A young mum with cancer who considered ending her life at a Dignitas clinic has shared her inspiring story after receiving specialist treatment.
Estelle Wignall, 27, from Wigan was diagnosed with ovarian cancer in 2017 after experiencing symptoms for years.
Estelle said: “People said I was being a hypochondriac. Nobody took me seriously – but I just knew. It was an instinct”.
She was only 22 and, after she was finally diagnosed, doctors removed a tumour as well as her right ovary and Fallopian tube.
Estelle thought the whole thing was behind her. She got married in 2019 and the couple had their first child in 2020.
“I had only one ovary and so to conceive so quickly felt like a miracle”, Estelle recalls.
“I didn’t have my regular checks because I was pregnant, and during the birth, the midwife actually noticed nodules on my cervix and I was referred for more tests, which came back clear”.
“I was actually planning a hysterectomy so that there was no chance the cancer could return”.
“The first time I had cancer, I coped well”.
However, before she was able to have a hysterectomy, she began to feel sick once more. She initially attributed this to an intense diet she had started “to get rid of my baby weight”.
“But I started to feel very tired and I had no appetite. I thought it was all due to the diet – but it got worse and I began to think the cancer might be back”.
Later that year, Estelle was devastated to learn the cancer was back and it had spread to her liver and lungs. She was told that she only had two to three years to live.
“The first time I had cancer, I coped well. But this time, because of Brooke, I was heartbroken. She was just six months old and it felt so cruel”.
At her lowest points, Estelle even considered booking herself into the assisted suicide centre, Dignitas, in Switzerland.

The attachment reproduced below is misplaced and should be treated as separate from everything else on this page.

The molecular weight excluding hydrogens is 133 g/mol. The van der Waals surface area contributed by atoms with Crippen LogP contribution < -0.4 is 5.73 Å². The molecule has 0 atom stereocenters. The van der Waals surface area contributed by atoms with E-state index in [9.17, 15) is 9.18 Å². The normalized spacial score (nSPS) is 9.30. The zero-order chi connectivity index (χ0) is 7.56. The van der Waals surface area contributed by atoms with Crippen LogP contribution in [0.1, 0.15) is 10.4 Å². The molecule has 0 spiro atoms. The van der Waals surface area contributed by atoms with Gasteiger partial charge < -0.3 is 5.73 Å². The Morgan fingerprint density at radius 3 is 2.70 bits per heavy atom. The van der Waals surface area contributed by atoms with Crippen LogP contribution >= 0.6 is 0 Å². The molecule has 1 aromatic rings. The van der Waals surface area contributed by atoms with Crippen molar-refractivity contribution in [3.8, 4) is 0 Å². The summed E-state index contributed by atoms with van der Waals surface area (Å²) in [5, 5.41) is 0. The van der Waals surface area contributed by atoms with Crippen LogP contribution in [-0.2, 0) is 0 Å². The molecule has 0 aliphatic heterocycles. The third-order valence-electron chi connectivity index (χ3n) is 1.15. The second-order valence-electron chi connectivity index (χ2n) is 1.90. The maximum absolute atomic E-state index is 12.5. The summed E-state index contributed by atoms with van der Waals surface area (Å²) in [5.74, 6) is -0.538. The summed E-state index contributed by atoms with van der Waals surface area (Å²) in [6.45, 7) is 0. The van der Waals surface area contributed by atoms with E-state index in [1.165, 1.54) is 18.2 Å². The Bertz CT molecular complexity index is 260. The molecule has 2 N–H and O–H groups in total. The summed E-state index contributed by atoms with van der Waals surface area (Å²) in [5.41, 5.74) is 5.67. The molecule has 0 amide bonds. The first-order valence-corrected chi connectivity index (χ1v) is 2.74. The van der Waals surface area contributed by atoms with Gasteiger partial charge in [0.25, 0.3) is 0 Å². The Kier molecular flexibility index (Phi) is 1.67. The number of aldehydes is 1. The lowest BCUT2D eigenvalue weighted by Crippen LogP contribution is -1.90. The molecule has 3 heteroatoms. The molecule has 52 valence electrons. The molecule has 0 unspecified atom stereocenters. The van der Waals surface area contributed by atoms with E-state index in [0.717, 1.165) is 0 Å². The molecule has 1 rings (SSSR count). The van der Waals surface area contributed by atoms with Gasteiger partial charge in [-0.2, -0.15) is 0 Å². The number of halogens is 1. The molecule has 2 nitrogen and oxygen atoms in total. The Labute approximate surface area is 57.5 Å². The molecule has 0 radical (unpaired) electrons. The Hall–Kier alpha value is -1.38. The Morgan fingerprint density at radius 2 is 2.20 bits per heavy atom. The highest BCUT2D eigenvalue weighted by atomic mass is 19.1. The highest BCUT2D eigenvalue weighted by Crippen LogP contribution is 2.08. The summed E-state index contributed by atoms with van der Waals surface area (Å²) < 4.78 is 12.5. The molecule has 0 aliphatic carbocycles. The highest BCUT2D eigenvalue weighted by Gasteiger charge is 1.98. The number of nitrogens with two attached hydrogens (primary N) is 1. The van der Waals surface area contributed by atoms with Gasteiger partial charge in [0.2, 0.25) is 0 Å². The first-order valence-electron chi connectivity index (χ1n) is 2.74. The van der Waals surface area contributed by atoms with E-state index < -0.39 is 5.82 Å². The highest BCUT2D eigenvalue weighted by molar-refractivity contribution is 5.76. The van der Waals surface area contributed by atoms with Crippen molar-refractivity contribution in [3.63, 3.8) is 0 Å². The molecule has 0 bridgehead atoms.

‘Natural therapies’ helped to change her mind
After both chemotherapy and surgery though, Estelle says her perspective has changed.
She found holistic therapies and alternative treatments have been able to make her feel better.
“I hit very low points… but my treatment has gone so well that I am now looking at helping other women, offering them the natural therapies that I believe have helped me to stay alive”.
Estelle has since launched her own business and hopes to continue to inspire and support other women in a similar position to her.
“I am living proof that you should never, ever give up”.
Right To Life UK spokesperson, Catherine Robinson, said: “Estelle’s inspiring story shows that the wish to die is often transient and is motivated by fear and sadness. Evidence shows that the primary concerns for people to want to end their lives by an assisted suicide are emotional and psychological and not physical. For example, a recent Irish study showed that almost three quarters of people over 50 who had previously expressed a wish to die no longer had that desire two years later. It also found that their wish to die was associated with high levels of loneliness”.
“Similarly in Oregon, which legalised assisted suicide in 1997, 94.3% of people who ended their lives in this way were concerned with being “Less able to engage in activities making life enjoyable”.
“Estelle’s story and these data show that people need support and therapy to assist them to live, not to die”.